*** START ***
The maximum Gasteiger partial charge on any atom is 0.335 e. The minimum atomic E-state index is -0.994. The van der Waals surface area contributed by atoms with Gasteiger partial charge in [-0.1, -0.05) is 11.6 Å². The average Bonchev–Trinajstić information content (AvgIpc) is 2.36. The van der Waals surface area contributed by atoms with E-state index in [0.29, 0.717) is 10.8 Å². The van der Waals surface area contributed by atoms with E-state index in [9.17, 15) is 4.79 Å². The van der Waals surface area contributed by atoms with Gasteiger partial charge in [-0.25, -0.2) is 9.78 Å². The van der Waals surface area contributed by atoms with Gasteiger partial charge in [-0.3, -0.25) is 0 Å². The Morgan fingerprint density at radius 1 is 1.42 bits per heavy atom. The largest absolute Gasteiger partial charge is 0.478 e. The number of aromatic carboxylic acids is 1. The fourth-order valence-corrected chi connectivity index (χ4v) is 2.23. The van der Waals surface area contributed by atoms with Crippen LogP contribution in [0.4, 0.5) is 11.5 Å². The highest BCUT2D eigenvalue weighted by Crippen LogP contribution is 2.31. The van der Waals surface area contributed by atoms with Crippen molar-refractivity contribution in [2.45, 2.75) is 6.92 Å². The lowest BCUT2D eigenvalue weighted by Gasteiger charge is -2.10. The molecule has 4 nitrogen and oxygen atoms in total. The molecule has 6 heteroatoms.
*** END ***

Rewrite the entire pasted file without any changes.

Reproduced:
The maximum Gasteiger partial charge on any atom is 0.335 e. The minimum atomic E-state index is -0.994. The van der Waals surface area contributed by atoms with Gasteiger partial charge in [-0.1, -0.05) is 11.6 Å². The average Bonchev–Trinajstić information content (AvgIpc) is 2.36. The van der Waals surface area contributed by atoms with E-state index in [0.29, 0.717) is 10.8 Å². The van der Waals surface area contributed by atoms with E-state index in [9.17, 15) is 4.79 Å². The van der Waals surface area contributed by atoms with Gasteiger partial charge in [-0.25, -0.2) is 9.78 Å². The van der Waals surface area contributed by atoms with Gasteiger partial charge in [-0.3, -0.25) is 0 Å². The Morgan fingerprint density at radius 1 is 1.42 bits per heavy atom. The largest absolute Gasteiger partial charge is 0.478 e. The number of aromatic carboxylic acids is 1. The fourth-order valence-corrected chi connectivity index (χ4v) is 2.23. The van der Waals surface area contributed by atoms with Crippen LogP contribution in [0.4, 0.5) is 11.5 Å². The highest BCUT2D eigenvalue weighted by Crippen LogP contribution is 2.31. The van der Waals surface area contributed by atoms with Crippen molar-refractivity contribution in [2.45, 2.75) is 6.92 Å². The lowest BCUT2D eigenvalue weighted by Gasteiger charge is -2.10. The molecule has 4 nitrogen and oxygen atoms in total. The molecule has 6 heteroatoms.